What You Should Be Doing?
- You should implement a policy around employee health. If someone is experiencing any of the symptoms of COVID-19 you should allow them to call in and take PTO. Even if they’re “certain” they’re just experiencing seasonal allergies they should stay home.**
- You should hang signs prominently around your office encouraging proper hygiene.
- You should immediately begin screening prospects and clients to determine if they have recently travelled outside of the Country.
- You should implement work from home policies if possible for your company/industry.
- You should post your policies in prominent areas where they can be reviewed by all employees, clients, and other visitors to your workplace.
- You should implement proactive office-store-worksite protocols (regular counter wipes, bathrooms, use of common refrigerators/microwaves, etc.).
- You should continue to recruit at all levels (this is important) ABR – Always Be Recruiting
- You should identify non-essential employees that you could lay off should the current “panic” state last past 2-3 weeks
- You should cease any new hiring
- You should make employees aware of the health policies and help them follow those policies for both themselves and your clients/prospects
** Those subject to MD Sick leave laws allow eligible staff to use that leave in addition to PTO, if a separate policy. Any employer over 50 employees in a 75-mile radius and subject to FMLA, ensure you have a process for employees to apply for and avail themselves of that benefit.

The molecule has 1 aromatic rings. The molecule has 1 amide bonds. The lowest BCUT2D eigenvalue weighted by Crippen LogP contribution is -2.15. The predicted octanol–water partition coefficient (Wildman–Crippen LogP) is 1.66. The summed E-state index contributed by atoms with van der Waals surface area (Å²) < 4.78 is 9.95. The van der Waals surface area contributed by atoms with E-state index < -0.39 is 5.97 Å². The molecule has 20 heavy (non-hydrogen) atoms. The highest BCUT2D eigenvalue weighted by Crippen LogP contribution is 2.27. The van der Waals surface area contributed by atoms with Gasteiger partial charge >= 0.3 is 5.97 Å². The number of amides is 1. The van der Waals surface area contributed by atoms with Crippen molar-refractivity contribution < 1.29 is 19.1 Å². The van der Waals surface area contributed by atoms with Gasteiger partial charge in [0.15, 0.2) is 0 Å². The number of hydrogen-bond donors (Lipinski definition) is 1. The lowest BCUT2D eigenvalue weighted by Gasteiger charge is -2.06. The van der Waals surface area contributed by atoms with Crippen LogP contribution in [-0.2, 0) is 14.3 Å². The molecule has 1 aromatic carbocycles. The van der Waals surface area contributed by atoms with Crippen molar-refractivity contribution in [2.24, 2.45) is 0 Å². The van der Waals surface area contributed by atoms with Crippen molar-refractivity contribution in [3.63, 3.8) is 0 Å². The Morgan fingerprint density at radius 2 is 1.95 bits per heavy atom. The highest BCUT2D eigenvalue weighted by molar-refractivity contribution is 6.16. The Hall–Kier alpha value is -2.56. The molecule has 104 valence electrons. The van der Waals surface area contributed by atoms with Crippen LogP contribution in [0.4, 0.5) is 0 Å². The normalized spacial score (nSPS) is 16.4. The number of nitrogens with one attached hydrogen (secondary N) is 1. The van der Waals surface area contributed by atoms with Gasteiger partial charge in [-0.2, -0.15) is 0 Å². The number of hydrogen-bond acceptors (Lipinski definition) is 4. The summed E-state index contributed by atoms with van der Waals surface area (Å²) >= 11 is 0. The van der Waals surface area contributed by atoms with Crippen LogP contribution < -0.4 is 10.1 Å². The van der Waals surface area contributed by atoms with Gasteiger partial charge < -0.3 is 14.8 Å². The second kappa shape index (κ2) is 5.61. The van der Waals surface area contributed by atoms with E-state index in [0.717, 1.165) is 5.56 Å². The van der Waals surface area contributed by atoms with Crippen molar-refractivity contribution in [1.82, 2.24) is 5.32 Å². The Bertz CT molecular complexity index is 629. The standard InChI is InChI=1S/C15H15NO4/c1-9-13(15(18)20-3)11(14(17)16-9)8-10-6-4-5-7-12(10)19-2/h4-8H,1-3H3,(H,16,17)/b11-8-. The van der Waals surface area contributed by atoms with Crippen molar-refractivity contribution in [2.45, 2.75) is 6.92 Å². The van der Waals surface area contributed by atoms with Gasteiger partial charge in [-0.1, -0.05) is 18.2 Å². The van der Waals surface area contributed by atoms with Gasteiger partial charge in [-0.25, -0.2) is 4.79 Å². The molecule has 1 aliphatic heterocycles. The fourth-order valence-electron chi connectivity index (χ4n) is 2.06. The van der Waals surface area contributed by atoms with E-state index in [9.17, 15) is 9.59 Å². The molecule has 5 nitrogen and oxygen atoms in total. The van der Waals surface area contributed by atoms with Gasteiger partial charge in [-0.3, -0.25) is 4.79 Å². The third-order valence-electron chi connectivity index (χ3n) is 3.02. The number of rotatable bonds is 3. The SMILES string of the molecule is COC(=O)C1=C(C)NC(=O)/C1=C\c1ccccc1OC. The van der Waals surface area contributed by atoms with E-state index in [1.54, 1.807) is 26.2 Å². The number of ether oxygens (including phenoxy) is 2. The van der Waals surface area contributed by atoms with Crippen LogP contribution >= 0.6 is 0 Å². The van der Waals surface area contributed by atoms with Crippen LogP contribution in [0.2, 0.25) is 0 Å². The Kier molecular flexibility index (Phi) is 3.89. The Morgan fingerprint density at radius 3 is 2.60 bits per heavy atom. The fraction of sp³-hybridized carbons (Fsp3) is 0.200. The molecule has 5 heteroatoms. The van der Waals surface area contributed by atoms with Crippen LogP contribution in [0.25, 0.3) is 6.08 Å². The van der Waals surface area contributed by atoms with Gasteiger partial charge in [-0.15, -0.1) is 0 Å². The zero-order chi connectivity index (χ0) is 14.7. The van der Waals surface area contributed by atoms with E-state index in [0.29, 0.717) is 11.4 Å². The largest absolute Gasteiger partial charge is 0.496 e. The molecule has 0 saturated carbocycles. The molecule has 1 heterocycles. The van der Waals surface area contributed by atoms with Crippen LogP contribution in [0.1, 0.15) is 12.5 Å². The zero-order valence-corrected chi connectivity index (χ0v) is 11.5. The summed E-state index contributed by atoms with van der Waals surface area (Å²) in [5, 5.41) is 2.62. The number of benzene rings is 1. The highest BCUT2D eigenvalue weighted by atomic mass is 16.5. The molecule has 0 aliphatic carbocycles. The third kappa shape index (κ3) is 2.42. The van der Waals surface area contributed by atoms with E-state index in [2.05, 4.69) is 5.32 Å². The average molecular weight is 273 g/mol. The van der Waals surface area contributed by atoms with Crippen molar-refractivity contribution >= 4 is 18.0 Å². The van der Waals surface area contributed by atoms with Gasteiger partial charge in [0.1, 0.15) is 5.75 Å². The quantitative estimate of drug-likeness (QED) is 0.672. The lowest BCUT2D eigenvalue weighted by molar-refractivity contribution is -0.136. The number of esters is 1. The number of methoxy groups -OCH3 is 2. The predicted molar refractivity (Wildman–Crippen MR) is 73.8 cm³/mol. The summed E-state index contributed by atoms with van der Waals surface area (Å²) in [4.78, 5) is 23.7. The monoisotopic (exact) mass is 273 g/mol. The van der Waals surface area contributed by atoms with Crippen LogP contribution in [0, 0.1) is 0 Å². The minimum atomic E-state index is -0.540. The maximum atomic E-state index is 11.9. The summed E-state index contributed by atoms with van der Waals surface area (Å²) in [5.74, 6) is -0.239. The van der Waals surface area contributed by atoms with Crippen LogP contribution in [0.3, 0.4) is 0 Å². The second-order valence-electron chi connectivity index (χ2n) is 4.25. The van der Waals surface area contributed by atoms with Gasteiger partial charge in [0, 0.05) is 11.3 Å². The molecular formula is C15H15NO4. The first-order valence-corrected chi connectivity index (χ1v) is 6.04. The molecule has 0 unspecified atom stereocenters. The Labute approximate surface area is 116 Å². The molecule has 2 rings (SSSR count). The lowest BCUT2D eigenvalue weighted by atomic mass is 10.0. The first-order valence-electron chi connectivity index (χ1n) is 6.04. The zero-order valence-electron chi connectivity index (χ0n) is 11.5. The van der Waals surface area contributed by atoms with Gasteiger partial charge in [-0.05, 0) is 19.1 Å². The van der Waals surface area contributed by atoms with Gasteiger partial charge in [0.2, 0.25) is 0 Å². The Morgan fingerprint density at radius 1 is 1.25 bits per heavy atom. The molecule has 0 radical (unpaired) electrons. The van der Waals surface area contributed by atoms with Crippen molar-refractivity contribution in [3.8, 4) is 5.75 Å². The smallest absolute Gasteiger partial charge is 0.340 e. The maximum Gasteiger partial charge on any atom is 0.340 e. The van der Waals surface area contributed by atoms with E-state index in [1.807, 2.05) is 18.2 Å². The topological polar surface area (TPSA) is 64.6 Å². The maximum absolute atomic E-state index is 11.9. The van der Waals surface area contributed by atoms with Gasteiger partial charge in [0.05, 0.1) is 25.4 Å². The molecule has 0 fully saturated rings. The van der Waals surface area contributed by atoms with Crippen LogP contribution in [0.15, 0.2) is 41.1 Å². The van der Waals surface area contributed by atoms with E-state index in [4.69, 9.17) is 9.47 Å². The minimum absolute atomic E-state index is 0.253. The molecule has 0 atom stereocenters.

- You should hoard cash by reducing expenditures in anticipation of delayed reduced revenues. Do not undertake any cap expenses at this time from cash
- Consider if you can reduce owner draws
- You should curtail any unnecessary owner/partner/personal spending for at least 30 days
- If you do not have a line of credit for your business you should seek one (note: you should already have this)
- Delay payments to vendors and suppliers when possible.
- Eliminate discretionary bonuses in the current month, and possibly April
- Down time also good to review current contracts, leases, LOC’s etc. and renegotiate.
- Avoid long-term renewals, if possible.
- Eliminate or require pre-approval for OT, travel, and other discretionary expenditures.
- Utilize down time to plan
- Meet individually with your top 30 – Leverage technology and ‘Meet’ via face time, scheduled phone calls, skype, etc. have a clear purpose and agenda as you would with an in-person meeting.
- Expand your top 30
- Contact key prospective recruits and merger partners (ideally your response to this emergency will be another unique differentiator between your company and their current situation)
- Meet with informal sales partners (banks, suppliers, and other COIs)
- Use down time wisely
- Update your plans weekly. Consider changes each day/week and how those changes should impact your current strategies
- Promotion – Get word out to your clients/prospects that you are open for business. Inform them of modified procedures and of precautions you are taking to protect them and your team members, etc.
- Have an effective voicemail strategy when reaching out as you are looking for a call back, text, etc.
- Do NOT panic
- Don’t waste time worrying about all sorts of eventualities you cannot control
- Journal, use affirmations, take daily action to develop positive mindsets and solutions to this current financial emergency
- Contact our team for guidance, assistance, or to bounce ideas.